“Killing an officer in the line of duty is an attack on our community that will not stand,” Landrieu said in a statement. “The heart and soul of New Orleans is heavy today as our community mourns one of our city’s finest.”

The last New Orleans Police Department officer killed in the line of duty was Officer Rodney Thomas on July 7, 2013, according to Gamble. More recently, a Housing Authority police officer, James Bennett Jr., 45, was found shot to death in his patrol car.

Killing a police officer is first-degree murder in Louisiana and is punishable by death or a life sentence.

Boys — who uses the aliases Travis Boles and Chris Evans, according to Jefferson Parish court records — has prior convictions in Jefferson and Orleans parishes for simple escape, contraband in a correctional center, cruelty to juveniles, resisting arrest, flight from an officer and carjacking.


It’s a shame that fate or Karma couldn’t have had Dylann Roof (who killed those nine black churchgoers in Charleston) and this guy, Travis Boys, crossing paths and killing each other. Neither deserves to live. Society will be better off without either of them.

I am concerned that the police seem to believe that Officer Holloway wasn’t killed with his own gun. If that’s the case, where’d the gun come from? Another report stated that Officer Holloway was not the arresting officer, but was going to transport Boys to the station. If that’s true, did the officer who checked Boys for weapons prior to placing him in Holloway’s SUV miss a hidden gun? I hope not, for that person’s sake. I’d rather see the NOPD revise their statement to indicate that Officer Holloway was shot with his own sidearm. I also wonder about Boys being able to squeeze through an “opening in the cage” between the front an back seats – that appears to be a point of vulnerability in the NOPD’s SUV’s.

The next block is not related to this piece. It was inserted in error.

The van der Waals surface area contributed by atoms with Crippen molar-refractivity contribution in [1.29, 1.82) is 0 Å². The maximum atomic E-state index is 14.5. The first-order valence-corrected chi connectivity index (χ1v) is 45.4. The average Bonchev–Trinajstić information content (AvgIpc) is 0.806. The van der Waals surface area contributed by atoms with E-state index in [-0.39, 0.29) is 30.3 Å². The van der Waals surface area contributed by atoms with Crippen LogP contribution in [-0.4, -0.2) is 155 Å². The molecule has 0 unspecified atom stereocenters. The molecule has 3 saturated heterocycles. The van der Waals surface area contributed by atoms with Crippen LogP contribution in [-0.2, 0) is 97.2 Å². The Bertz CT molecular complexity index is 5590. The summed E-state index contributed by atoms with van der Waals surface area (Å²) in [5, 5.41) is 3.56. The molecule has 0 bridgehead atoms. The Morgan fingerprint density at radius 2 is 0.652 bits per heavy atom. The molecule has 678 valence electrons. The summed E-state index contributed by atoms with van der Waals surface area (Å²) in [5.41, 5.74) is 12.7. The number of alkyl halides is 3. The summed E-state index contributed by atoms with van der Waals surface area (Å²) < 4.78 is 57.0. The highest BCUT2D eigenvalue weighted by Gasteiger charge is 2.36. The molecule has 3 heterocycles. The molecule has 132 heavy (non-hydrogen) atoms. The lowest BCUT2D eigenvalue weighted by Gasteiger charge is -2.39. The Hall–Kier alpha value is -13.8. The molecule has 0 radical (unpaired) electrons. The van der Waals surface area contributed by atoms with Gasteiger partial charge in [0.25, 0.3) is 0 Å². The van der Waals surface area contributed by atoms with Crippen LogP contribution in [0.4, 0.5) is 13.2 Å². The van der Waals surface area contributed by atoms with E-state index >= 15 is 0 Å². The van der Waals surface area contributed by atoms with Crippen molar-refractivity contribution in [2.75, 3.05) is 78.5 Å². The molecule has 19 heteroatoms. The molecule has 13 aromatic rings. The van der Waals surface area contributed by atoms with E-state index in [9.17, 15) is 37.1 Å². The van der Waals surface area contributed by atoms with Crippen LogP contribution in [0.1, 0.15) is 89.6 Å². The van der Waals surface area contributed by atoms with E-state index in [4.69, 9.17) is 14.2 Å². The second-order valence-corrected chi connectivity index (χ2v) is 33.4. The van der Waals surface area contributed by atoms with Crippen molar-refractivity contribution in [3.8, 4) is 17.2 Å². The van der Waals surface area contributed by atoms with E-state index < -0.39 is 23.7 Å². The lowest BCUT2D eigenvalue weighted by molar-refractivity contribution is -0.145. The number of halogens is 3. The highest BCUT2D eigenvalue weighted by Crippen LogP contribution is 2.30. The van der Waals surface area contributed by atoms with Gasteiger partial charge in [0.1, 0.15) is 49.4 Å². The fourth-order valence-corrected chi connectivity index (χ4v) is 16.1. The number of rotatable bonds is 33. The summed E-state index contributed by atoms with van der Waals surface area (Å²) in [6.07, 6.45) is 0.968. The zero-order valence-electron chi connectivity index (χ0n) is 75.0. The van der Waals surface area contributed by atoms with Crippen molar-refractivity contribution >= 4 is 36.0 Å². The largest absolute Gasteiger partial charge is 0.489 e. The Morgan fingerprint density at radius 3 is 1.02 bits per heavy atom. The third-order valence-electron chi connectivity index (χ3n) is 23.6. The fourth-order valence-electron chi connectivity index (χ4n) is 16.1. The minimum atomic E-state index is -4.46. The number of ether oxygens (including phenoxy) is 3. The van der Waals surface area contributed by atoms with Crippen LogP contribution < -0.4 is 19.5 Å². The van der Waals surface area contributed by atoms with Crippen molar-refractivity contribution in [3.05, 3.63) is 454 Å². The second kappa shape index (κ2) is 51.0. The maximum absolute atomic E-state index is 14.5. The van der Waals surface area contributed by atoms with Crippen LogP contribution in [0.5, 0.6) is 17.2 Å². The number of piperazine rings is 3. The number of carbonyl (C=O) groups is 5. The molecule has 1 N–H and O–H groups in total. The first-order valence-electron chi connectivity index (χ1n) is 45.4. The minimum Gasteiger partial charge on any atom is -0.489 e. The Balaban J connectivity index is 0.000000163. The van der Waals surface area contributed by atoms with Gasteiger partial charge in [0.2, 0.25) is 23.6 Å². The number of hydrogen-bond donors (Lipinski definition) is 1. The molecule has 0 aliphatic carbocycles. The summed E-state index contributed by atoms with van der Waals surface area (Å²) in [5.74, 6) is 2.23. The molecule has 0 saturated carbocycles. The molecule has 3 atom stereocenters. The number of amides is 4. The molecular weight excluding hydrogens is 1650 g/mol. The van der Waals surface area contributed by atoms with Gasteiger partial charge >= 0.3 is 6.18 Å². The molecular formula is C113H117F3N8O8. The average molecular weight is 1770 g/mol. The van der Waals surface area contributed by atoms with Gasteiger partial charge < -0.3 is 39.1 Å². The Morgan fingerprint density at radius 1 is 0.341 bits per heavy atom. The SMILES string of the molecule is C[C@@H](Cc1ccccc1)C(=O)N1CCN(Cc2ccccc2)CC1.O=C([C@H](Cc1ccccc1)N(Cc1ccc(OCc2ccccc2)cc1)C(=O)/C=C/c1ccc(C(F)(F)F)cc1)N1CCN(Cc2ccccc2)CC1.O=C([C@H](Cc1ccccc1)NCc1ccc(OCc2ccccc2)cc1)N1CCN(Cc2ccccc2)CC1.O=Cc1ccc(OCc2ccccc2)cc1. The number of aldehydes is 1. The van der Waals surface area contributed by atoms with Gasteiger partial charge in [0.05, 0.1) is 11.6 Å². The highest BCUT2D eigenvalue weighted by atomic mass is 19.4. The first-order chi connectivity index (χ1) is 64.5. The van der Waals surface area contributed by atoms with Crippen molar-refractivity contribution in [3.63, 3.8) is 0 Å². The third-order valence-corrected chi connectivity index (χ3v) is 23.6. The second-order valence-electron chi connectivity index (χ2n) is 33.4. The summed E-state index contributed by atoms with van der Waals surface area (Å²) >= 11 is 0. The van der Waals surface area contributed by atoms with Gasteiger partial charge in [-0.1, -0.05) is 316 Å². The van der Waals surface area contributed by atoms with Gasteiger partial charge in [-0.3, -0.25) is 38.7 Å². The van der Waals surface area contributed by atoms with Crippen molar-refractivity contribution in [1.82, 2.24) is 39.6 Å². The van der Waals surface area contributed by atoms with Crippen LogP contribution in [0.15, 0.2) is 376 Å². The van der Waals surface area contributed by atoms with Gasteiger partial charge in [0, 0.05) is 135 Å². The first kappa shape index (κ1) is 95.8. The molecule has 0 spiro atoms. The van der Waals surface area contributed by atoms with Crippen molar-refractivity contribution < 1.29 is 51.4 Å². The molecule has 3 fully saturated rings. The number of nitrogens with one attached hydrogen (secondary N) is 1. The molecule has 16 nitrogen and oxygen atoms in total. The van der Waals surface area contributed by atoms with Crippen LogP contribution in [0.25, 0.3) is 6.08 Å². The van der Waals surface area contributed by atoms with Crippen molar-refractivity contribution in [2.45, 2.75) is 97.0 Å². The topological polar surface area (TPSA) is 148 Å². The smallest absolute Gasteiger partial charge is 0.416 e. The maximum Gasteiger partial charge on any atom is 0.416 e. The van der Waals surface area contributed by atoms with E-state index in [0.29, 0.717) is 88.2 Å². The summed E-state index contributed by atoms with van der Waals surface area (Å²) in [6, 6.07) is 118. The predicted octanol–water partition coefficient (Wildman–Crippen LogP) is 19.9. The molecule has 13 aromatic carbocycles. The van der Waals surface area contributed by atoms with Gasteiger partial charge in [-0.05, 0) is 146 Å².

Tagged . Bookmark the permalink.

7 Responses to New Orleans police officer killed while transporting suspect

  1. asdf says:

    dylann roof was too much of a coward to pick a fight with a real bad guy.
    instead, he targeted people who were the salt of the earth, and would’ve given him the shirts off their backs.

  2. Hardnox says:

    What a terrible loss. In the meantime, the racebaiters continue their war of cops.

  3. Kathy says:

    A piece I read yesterday said he wrestled Holloway’s gun away from him, so I’m not sure which is the correct version. I will link to it if I find it.

    This isn’t the first time a prisoner has overtaken an officer, so I think it’s time to revise the way prisoners are transported, so that there are assurances they can’t move, thereby injuring themselves as in the Baltimore case.

    Apparently the cages aren’t foolproof, so they need to enhance restraints to prevent situations where the officer is overpowered. Perhaps some sort chain built into the floorboard that connects to the prisoner’s handcuffs. They can’t always work in pairs and this would assure the lone officer’s safety.

    An aside – I’m curious to see what drugs are in the prisoner’s system once he’s found.

  4. Uriel says:

    Maybe tollbars for restraints. Like coaster rides?

  5. vonmesser says:

    How about a harness similar to those used by pilots. Except it locks with a key. Put them in the seat, lock them in, and they can get unlocked after they get to the station. That way, way, no matter what, they guy is still locked into the car.

    • Kathy says:

      That’s what I was thinking, VM, some kind of locking device that restrains the prisoner, particularly his hands, until they get to the station, but no doubt if someone came up with such an item, it would be dubbed inhumane or some such nonsense. I say better rough treatment for a short spell rather than a dead officer.